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Committee Opinion Number 685, January 2017

ABSTRACT: Gender nonconforming youth are an underserved population who obstetrician–gynecologists are seeing increasingly in their practices. Currently, there are large gaps in training, knowledge, and comfort with transgender patients among obstetrician–gynecologists. The purpose of this document is to review current recommendations that apply to an obstetrician–gynecologist. It is important for obstetrician–gynecologists to be aware of the social and mental health risks for the transgender population. Consensus guidelines support initiating medical therapy after an adolescent has an establi...


Committee Opinion Number 661, April 2016

ABSTRACT: Immunization against vaccine-preventable diseases is an essential component of women’s primary and preventive health care. Despite the importance of vaccination and clear guidance from public health agencies, rates of vaccination lag behind national goals. Obstetrician–gynecologists can play a major role in reducing morbidity and mortality from a range of vaccine-preventable diseases, including pertussis, influenza, human papillomavirus, and hepatitis. Given demonstrated vaccine efficacy and safety, and the large potential for prevention of many infectious diseases that affect adult...


Committee Opinion Number 547, December 2012

Abstract: Military service is associated with unique risks to women’s reproductive health. As increasing numbers of women are serving in the military, and a greater proportion of United States Veterans are women, it is essential that obstetrician–-gynecologists are aware of and well prepared to address the unique health care needs of this demographic group. Obstetrician–-gynecologists should ask about women’s military service, know the Veteran status of their patients, and be aware of high prevalence problems (eg, posttraumatic stress disorder, intimate partner violence, and military sexual t...


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August 2012

Committee Opinion Number 534, August 2012

(Reaffirmed 2016)

Abstract: The annual health assessment (“annual examination”) is a fundamental part of medical care and is valuable in promoting prevention practices, recognizing risk factors for disease, identifying medical problems, and establishing the clinician–patient relationship. The annual health assessment should include screening, evaluation and counseling, and immunizations based on age and risk factors. The interval for specific individual services and the scope of services provided may vary in different ambulatory care settings. The performance of a physical examination is a key part of an annua...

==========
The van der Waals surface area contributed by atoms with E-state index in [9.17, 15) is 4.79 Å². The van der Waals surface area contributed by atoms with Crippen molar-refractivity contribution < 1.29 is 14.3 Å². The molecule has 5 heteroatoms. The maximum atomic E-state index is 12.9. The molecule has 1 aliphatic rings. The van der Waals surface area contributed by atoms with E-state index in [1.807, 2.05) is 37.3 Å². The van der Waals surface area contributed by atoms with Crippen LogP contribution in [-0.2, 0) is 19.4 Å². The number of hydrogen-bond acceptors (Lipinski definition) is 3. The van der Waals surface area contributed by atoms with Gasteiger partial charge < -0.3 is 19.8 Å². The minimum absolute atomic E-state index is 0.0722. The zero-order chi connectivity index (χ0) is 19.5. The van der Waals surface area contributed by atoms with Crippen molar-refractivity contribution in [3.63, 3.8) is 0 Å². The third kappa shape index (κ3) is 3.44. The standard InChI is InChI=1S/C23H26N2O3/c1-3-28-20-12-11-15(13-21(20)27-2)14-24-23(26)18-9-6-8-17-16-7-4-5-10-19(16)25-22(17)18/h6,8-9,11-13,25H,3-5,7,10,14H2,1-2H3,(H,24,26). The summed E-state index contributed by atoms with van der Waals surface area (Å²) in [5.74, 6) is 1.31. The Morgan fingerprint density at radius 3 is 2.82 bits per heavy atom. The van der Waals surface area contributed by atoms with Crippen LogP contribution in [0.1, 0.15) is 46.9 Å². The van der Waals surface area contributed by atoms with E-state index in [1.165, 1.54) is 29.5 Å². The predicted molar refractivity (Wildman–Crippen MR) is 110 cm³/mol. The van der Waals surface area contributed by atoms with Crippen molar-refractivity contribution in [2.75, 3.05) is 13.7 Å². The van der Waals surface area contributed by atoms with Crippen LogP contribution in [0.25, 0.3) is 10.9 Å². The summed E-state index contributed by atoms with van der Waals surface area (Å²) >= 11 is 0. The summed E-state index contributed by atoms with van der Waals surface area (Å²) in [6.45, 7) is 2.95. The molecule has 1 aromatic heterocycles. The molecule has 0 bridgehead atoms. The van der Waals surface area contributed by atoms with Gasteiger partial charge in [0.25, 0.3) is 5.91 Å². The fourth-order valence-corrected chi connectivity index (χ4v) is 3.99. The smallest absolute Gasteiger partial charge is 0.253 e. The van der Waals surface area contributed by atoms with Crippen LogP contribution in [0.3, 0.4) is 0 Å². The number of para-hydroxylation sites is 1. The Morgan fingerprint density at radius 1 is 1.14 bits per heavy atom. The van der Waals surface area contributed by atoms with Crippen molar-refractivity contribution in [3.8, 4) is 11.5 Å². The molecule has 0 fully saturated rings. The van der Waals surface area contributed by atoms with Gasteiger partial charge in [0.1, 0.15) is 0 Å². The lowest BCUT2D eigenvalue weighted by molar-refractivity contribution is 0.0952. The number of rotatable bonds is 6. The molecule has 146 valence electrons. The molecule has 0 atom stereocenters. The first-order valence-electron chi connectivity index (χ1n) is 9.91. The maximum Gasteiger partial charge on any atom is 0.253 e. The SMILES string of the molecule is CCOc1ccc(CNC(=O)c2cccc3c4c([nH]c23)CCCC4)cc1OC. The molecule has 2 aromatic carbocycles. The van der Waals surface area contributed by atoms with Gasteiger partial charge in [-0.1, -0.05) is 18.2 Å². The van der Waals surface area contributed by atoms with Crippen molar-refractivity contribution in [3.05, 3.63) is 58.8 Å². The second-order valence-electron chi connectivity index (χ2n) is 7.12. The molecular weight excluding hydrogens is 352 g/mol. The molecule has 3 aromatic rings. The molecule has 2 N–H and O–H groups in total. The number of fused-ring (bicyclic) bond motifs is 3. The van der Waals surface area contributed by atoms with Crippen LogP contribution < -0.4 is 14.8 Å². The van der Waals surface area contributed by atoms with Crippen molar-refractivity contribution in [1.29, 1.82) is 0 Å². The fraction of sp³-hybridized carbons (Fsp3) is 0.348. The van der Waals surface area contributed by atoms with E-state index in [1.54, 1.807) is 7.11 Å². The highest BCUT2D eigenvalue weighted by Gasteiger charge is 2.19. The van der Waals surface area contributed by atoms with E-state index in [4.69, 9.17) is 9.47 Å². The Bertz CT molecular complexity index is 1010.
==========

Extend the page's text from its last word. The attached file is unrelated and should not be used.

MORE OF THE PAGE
Committee Opinion Number 516, January 2012

(Reaffirmed 2016)

ABSTRACT: Underserved women are those who are unable to obtain quality health care by virtue of barriers created by poverty, cultural differences, race or ethnicity, geography, sexual orientation, gender identity, or other factors that contribute to health care inequities. With passage of the Patient Protection and Affordable Care Act Public Law 111–148 and 152, there is promise for increased health insurance coverage for underserved women. There is concern, however, that specific populations of underserved women may be left out. These women must continue to have access to existing safety net...


Committee Opinion Number 515, January 2012

(Reaffirmed 2015)

ABSTRACT: Sixty percent of American Indian and Alaska Native women live in metropolitan areas. Most are not eligible for health care provided by the federal Indian Health Service (IHS). The IHS partly funds 34 Urban Indian Health Organizations, which vary in size and services. Some are small informational and referral sites that are limited even in the scope of outpatient services provided. Compared with other urban populations, urban American Indian and Alaska Native women have higher rates of teenaged pregnancy, late or no prenatal care, and alcohol and tobacco use in pregnancy. Their infan...


Committee Opinion Number 512, December 2011

ABSTRACT: Transgender individuals face harassment, discrimination, and rejection within our society. Lack of awareness, knowledge, and sensitivity in health care communities eventually leads to inadequate access to, underutilization of, and disparities within the health care system for this population. Although the care for these patients is often managed by a specialty team, obstetrician–gynecologists should be prepared to assist or refer transgender individuals with routine treatment and screening as well as hormonal and surgical therapies. The American College of Obstetricians and Gynecolo...


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